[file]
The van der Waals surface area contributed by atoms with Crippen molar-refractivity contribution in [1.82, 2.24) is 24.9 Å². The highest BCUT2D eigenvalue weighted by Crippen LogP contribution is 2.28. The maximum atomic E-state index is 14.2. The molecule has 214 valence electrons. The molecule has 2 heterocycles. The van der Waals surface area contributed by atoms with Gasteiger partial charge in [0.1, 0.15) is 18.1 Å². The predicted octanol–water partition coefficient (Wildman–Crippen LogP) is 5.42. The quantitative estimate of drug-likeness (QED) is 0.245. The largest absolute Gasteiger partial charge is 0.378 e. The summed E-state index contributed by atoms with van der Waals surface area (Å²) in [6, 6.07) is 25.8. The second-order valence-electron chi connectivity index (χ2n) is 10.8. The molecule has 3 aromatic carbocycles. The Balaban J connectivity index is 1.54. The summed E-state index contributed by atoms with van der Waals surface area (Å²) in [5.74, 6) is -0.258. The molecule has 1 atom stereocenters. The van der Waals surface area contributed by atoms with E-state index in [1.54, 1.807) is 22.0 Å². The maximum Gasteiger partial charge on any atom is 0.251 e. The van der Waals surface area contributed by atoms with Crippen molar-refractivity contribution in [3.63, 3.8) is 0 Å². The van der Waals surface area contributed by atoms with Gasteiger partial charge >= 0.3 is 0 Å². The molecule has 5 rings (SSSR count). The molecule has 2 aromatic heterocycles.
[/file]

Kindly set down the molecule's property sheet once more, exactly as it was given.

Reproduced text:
The van der Waals surface area contributed by atoms with Crippen molar-refractivity contribution in [1.82, 2.24) is 24.9 Å². The highest BCUT2D eigenvalue weighted by Crippen LogP contribution is 2.28. The maximum atomic E-state index is 14.2. The molecule has 214 valence electrons. The molecule has 2 heterocycles. The van der Waals surface area contributed by atoms with Gasteiger partial charge in [0.1, 0.15) is 18.1 Å². The predicted octanol–water partition coefficient (Wildman–Crippen LogP) is 5.42. The quantitative estimate of drug-likeness (QED) is 0.245. The largest absolute Gasteiger partial charge is 0.378 e. The summed E-state index contributed by atoms with van der Waals surface area (Å²) in [6, 6.07) is 25.8. The second-order valence-electron chi connectivity index (χ2n) is 10.8. The molecule has 3 aromatic carbocycles. The Balaban J connectivity index is 1.54. The summed E-state index contributed by atoms with van der Waals surface area (Å²) in [5.74, 6) is -0.258. The molecule has 1 atom stereocenters. The van der Waals surface area contributed by atoms with E-state index in [1.54, 1.807) is 22.0 Å². The maximum Gasteiger partial charge on any atom is 0.251 e. The van der Waals surface area contributed by atoms with Crippen molar-refractivity contribution in [3.63, 3.8) is 0 Å². The van der Waals surface area contributed by atoms with Gasteiger partial charge >= 0.3 is 0 Å². The molecule has 5 rings (SSSR count). The molecule has 2 aromatic heterocycles.